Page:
3. Fran101

    Fran101 Resident fainting goat

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    I agree with you personally. I hate how much time and energy is spent with breeders/lovers of the breed BITCHING about other kinds of breeders (show vs.working, working v.s show, working vs. sport, everybody vs. pet etc...etc..) if it's done responsibly (health testing, homes for the pups, well cared for dogs) then MIND YOUR OWN BEESWAX AND FOCUS ON YOUR DOGS AND YOUR PROGRAM.

    It's not like changes only affect breeders that are separated by "type" (working, show, sport, pet) you will find differences in between each group as well..so why all the butt hurt? At the end of the day it is what it is, breeders following their interpretation of the standard and more importantly, breeding dogs they think are awesome. Awesome will vary by the person.

    It's not going to change. There is a market for different types within breeds so just..live with it. It's not "YOUR BREED" it's a breed you happen to breed in which you have a niche, it is YOUR DOGS, YOUR PROGRAM, YOUR MISSION STATEMENT, YOUR ACCOMPLISHMENTS.. focus on that. Breeds change, and they will continue to do so wether you like it or not, keep doing what you're doing, breed dogs according to what you think ________ should be. NOBODY IS FORCING YOU TO CHANGE YOUR PROGRAM.

    Mostly, I just think it's a case of sour grapes in many of these situations. There is a market, there are homes, these breeders do well in their venues...so older breeders or purists and everyone else get to **** and moan about all these "new people" coming and ruining everything..regardless of how little it affects them.
    I mean really.. especially when it comes to the working and show split. How much are these other breeders really around you really? You claim "those dogs aren't even border collies" blablabla.. and won't breed with their lines, won't go to the shows.. soooo.. how is it your problem? Stop being a masochist if it pisses you off that much and focus on your own dogs.

    Follow your interpretation of the standard, most do have a lot of wiggle room and I think that's a good thing.
    Buyers should be able to make the choice for themselves and breeders should be CLEAR about their mission statements and the kinds of dogs they produce.

    My 2 cents.

    tl;dr: I think breeders should focus on their niche and the dogs they are producing. Focus on what makes brigadoon border collies great and what kind of dog you are producing and why that's awesome. Surround yourself with likeminded people who have similar goals within their programs.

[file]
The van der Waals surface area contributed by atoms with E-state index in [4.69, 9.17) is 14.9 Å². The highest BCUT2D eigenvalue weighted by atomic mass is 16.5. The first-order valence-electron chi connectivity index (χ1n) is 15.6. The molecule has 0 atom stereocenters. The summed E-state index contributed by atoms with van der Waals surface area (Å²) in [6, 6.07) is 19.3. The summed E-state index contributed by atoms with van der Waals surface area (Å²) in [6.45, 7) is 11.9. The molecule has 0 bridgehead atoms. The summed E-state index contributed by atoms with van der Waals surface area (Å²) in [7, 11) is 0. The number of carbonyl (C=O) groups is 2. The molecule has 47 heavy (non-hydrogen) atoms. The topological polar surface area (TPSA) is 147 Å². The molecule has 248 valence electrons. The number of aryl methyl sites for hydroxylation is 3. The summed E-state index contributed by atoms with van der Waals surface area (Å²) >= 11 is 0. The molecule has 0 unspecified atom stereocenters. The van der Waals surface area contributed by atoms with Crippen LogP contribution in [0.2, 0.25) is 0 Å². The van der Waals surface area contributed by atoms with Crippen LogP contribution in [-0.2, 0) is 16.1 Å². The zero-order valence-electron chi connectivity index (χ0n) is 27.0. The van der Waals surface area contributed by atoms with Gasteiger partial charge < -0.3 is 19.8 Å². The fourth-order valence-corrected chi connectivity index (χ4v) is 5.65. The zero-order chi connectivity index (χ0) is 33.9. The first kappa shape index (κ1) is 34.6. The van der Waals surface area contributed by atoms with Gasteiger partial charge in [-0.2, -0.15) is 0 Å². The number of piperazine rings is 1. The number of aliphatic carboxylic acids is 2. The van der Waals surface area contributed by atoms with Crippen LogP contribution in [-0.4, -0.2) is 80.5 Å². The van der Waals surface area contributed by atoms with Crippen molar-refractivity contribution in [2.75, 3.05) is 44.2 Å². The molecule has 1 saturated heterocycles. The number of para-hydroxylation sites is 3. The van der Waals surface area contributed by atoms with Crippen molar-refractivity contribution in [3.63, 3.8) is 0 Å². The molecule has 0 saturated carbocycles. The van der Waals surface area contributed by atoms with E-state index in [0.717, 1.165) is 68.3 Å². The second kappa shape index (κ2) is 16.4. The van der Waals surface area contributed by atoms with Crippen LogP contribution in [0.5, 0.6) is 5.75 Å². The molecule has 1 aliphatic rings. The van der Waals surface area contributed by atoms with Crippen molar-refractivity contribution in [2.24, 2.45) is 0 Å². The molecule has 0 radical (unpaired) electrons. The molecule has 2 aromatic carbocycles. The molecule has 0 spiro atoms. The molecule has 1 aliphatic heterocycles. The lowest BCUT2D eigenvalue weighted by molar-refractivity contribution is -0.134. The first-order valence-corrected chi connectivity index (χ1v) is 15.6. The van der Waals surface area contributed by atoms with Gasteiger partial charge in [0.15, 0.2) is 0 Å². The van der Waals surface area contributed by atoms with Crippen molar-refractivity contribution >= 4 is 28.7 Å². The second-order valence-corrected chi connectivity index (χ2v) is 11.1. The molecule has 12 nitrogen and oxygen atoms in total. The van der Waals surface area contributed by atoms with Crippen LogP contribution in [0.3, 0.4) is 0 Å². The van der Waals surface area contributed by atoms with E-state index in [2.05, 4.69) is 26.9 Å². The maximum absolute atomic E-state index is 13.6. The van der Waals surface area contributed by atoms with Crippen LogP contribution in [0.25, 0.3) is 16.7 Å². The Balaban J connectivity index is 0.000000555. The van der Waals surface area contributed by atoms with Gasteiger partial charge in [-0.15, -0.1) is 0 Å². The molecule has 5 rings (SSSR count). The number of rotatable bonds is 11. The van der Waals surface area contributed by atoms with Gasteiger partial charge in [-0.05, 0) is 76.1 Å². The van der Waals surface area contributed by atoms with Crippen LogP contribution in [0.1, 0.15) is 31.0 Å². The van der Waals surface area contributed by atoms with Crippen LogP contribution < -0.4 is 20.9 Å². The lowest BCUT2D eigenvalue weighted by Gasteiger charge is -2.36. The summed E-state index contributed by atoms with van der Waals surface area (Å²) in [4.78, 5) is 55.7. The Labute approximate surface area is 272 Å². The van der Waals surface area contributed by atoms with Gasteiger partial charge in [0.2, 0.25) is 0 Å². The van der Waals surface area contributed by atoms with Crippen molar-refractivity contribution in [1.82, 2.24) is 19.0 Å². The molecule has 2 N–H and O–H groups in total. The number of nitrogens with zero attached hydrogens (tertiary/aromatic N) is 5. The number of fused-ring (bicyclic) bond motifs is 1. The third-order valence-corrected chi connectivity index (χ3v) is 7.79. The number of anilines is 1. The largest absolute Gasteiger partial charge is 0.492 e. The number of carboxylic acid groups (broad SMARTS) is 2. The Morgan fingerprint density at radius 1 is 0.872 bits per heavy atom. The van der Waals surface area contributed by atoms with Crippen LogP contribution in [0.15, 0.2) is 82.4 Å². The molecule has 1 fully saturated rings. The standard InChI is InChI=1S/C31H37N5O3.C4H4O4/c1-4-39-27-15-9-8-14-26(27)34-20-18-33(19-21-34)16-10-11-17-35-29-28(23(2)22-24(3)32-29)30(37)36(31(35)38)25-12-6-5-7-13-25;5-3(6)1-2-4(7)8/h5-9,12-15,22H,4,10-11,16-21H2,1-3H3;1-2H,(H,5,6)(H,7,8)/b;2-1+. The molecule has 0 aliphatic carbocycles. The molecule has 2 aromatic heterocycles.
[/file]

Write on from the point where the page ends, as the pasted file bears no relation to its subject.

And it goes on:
Be proud of your program and the dogs you produce and the dirt slinging won't be necessary.
     
  4. Finkie_Mom

    Finkie_Mom It's A Red Dog Revolution

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    I am not in to border collies or really any of the herding/working breeds (obviously LOL), however, I sort of have a similar issue.

    My dogs are bred to hunt. They bark-point. I have NO way to test their hunting ability here. None at all. So am I wrong in breeding? They aren't even notably "easy" to train, and therefore it's not like I can fill a niche there in terms of dog sports. My dogs are literally companions. They are unique companions IMO, but companions nevertheless. So should an entire breed just not exist over here since they are not hunted like they are in Finland? Not sure. I do know that they have the instinct (my guys bark-point constantly and tree birds/small game), but they have never actually hunted.

    Sooooo... Yeah. I'm all about focusing on your own program, making sure you aren't producing more dogs than can be placed, taking responsibility for those that are placed, etc. Obviously, proper health testing and all of that is important to me, and in my own program I would want all breeding dogs to have their conformation championships and at least a CGC as well as a way to test temperament (with Bubbles it's trickier since she's co-owned), but really what else can I do? There ARE people in the States who hunt with them but they are in super rural areas and do squirrel hunting. I am not in such an area and have no interest in squirrels LOL.

    That all being said, I suppose I'm lucky in that there is no split in my breed and probably never will be.
     
  5. JacksonsMom

    JacksonsMom Active Member

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    :hail::hail::hail::hail::hail:

    Yeah, this.
     
  6. JacksonsMom

    JacksonsMom Active Member

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    I think, at some point, dog breeds just don't need to serve the purpose they once did. I mean, at one point, Yorkies were used on ships to chase out the rats. How often is a Yorkie used for these purposes today? Probably not at all, LOL. Of course they're still terriers, they've still got that instinct in them (which I love). Jackson would go onto a ship full of mice and rats in a heart beat and enjoy every minute of it. Does the fact that he's not actually doing these jobs make him any less of a terrier? I don't really think so...